Thursday, May 10, 2012

On the Glory of Pimento Cheese and My Variations

Having been raised in North Carolina, schooled in Florida, and settled in South Carolina, I have spent all my life in “The South,” and I can’t think of a time when I wasn’t aware of pimento cheese.  I never really liked it until I moved to Greenwood, South Carolina, and tried the pimento cheese that is house-made at Corley’s Market and Grill.

This pimento cheese tastes fresh, and each flavor component is distinct: cheddar cheese, mayo, pimento peppers, salt, and pepper.  It melts nicely when piled by the spoonful on a burger, and it makes a killer grilled cheese.

In short, I love Corley’s pimento cheese, but I have also experimented with making my own, with great success (I have to admit). 

To really understand pimento cheese, one must realize that there are really only three key ingredients: cheese, mayonnaise, and peppers. 

Once this is all understood, the possibilities for home-cook variations are incredible.  I have arrived at two custom variations, one with chipotle peppers, and another with fresh jalapeños and cilantro.

Version 1 (Chipotle): grate two cups of sharp cheddar cheese in a basic box grater or whatever you have on hand; Add about 1/4 cup of mayo, one canned chipotle pepper, about a teaspoon of the adobo sauce from the can of chipotle peppers, salt and pepper to taste.  Stir all ingredients together with a spoon or food processor to combine and break the cheese into smaller bits. Chop the chipotle pepper before mixing the ingredients unless you mix with a processor. (Disclaimer: I don't really measure anything when I cook, and this isn't a recipe but a loose blog-post description of how I make something--adjust everything as needed!)

This produces a cheese spread that is more flavorful than the traditional pimento cheese.  It has more heat than pimento cheese (pimentos aren’t spicy at all), and the smokiness that comes with all chipotle peppers (a chipotle pepper is a smoke-dried jalapeño).

Version 2 (Jalapeño): follow the same process as Version 1, substituting one whole fresh jalapeño, diced, and about three tablespoons of chopped fresh cilantro. 

This version is great because of its combination of the sharp, clean heat of the jalapeño and the fresh flavor of the cilantro, with the heat being simultaneously cooled by the cheese and mayo.  It has a quick and satisfying punch of heat, but it doesn’t have the extended and unpleasant burn of biting into a raw hot pepper.

As I have already indicated, the three big tests for pimento cheese are the burger, the grilled cheese, and the cracker. My two variations pass these tests, but they pose an additional problem: pimento cheese takes its name from the pimentos.  Since I don’t use this boring pepper, my cheeses are some kind of bastardized cheese spread.  I can’t call them “Chipotle Cheese” and “Jalapeño Cheese” because no one has ever heard of such things; I can’t call them “cheese spreads” because such a name would conjure images of Velveeta or Cheese Whiz (yuck!).  So, I’m willing to declare any combination of cheese, mayo, and peppers “pimento cheese” and allow myself to take liberties with the variety of pepper that joins the cheese and mayo.  In honor of Lewis Black, I’ll refer to my decision on terminology as “the soy milk rule” because, remember, no one would buy “soy juice.”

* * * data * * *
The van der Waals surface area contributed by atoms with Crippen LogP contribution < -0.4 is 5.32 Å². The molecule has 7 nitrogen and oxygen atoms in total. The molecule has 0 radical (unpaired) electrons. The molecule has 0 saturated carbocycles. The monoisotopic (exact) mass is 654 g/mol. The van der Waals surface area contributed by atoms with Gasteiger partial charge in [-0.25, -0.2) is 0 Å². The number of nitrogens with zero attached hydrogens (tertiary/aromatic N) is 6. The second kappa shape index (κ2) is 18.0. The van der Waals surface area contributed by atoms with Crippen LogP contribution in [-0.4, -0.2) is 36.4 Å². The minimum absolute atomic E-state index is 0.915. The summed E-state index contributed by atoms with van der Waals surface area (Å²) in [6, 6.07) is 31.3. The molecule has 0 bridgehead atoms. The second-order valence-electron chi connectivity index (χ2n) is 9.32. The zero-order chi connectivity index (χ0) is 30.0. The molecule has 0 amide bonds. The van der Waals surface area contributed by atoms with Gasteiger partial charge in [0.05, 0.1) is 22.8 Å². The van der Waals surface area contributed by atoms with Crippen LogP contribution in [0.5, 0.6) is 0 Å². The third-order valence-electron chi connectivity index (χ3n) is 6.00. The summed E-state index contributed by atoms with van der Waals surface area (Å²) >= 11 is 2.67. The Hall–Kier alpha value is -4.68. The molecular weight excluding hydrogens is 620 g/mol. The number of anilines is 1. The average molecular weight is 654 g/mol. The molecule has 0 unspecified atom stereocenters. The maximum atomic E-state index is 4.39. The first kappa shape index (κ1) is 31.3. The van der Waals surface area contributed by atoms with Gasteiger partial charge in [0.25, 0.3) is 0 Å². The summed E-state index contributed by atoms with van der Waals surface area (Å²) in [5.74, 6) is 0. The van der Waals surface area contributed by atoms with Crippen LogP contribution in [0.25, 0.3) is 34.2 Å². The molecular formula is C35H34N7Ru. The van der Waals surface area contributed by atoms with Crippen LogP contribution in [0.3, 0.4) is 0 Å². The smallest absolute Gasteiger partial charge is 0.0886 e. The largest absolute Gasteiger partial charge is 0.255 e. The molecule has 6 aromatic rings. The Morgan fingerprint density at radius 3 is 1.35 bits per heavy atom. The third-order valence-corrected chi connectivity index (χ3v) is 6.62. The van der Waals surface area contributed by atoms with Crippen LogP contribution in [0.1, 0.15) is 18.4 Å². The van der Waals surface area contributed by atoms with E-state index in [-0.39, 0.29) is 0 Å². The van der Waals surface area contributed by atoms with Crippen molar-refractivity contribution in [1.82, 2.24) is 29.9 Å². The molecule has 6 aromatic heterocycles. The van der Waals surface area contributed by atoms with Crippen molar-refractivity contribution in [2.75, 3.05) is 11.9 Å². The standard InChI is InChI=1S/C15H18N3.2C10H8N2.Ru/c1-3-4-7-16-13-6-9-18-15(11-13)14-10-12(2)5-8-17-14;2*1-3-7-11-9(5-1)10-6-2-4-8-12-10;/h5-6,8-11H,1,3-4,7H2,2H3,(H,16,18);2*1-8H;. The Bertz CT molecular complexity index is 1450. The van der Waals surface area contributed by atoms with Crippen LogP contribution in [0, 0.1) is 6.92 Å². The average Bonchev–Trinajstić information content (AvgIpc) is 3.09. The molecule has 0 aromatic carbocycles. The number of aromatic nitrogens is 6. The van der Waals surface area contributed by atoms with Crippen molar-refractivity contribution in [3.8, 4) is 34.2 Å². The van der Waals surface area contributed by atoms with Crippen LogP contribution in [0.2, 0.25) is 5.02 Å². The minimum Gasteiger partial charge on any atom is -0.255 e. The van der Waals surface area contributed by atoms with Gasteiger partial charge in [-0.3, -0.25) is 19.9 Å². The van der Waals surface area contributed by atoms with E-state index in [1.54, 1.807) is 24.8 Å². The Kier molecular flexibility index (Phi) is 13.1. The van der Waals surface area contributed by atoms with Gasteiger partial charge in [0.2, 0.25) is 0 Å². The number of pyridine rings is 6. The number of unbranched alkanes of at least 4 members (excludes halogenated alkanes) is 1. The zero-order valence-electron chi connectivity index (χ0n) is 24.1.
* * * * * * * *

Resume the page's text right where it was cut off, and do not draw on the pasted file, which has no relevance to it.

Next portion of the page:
I hope you try my variations on pimento cheese; if you have your own, I would love to hear about it!

Tuesday, May 8, 2012

Manure Tea: Or, Fertilizer Ethics

I have been very public about the fact that I’ve procured rabbits for the primary purpose of fertilizing my garden.  So far, I count the experiment as a success.  All the manure from January to mid-March went into my winter compost and then went into the three raised beds I built for our garden.  Rabbit poo is virtually odorless and dry—nothing really nasty about it.

But, this week I decided to try out the “manure tea” that I’ve read about in countless organic gardening publications and websites (Don’t believe it’s so popular? Just google it—54,800 hits).  I tried it, and I found it absolutely revolting.  First, “manure tea” may be the grandest euphemism I’ve ever confronted.  One blogger more appropriately terms this liquid fertilizer “poop soup.” It’s nasty.

Here is the basic premise: you put manure in a bucket of water for a  few days and then you have an organic hippy version of Miracle Gro: just pour it into a watering pot, sprinkle it on the garden, and book yourself a spot in the watermelon competition at the state fair. 

I do everything I can to keep chemicals and synthetic fertilizers out of my garden, but I can only carry this ethic so far.  In my defense, I am willing to deal with rabbit manure, and I am the father of three little kids.  I firmly believe that there are things in life that are unpleasant—dirty diapers, wiping the rear-ends of the helpless, the stomach flu—but that the call of duty grants no allowances for squeamishness.